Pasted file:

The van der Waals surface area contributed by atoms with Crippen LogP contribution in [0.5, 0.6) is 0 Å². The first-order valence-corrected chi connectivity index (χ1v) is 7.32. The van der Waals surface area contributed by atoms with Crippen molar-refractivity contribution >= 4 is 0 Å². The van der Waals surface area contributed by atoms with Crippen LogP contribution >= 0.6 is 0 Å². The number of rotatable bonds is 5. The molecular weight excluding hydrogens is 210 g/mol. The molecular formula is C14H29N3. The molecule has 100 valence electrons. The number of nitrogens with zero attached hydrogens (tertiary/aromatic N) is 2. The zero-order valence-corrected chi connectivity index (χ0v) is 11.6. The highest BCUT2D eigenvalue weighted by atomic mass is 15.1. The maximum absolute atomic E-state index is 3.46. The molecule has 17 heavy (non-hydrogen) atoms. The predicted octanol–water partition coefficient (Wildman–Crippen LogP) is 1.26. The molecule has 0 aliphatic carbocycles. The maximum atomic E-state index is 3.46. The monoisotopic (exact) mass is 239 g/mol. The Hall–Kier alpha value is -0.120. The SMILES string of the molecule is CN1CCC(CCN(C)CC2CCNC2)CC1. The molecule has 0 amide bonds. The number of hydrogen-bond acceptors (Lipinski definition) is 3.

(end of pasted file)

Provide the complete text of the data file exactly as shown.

The van der Waals surface area contributed by atoms with Crippen LogP contribution in [0.5, 0.6) is 0 Å². The first-order valence-corrected chi connectivity index (χ1v) is 7.32. The van der Waals surface area contributed by atoms with Crippen molar-refractivity contribution >= 4 is 0 Å². The van der Waals surface area contributed by atoms with Crippen LogP contribution >= 0.6 is 0 Å². The number of rotatable bonds is 5. The molecular weight excluding hydrogens is 210 g/mol. The molecular formula is C14H29N3. The molecule has 100 valence electrons. The number of nitrogens with zero attached hydrogens (tertiary/aromatic N) is 2. The zero-order valence-corrected chi connectivity index (χ0v) is 11.6. The highest BCUT2D eigenvalue weighted by atomic mass is 15.1. The maximum absolute atomic E-state index is 3.46. The molecule has 17 heavy (non-hydrogen) atoms. The predicted octanol–water partition coefficient (Wildman–Crippen LogP) is 1.26. The molecule has 0 aliphatic carbocycles. The maximum atomic E-state index is 3.46. The monoisotopic (exact) mass is 239 g/mol. The Hall–Kier alpha value is -0.120. The SMILES string of the molecule is CN1CCC(CCN(C)CC2CCNC2)CC1. The molecule has 0 amide bonds. The number of hydrogen-bond acceptors (Lipinski definition) is 3.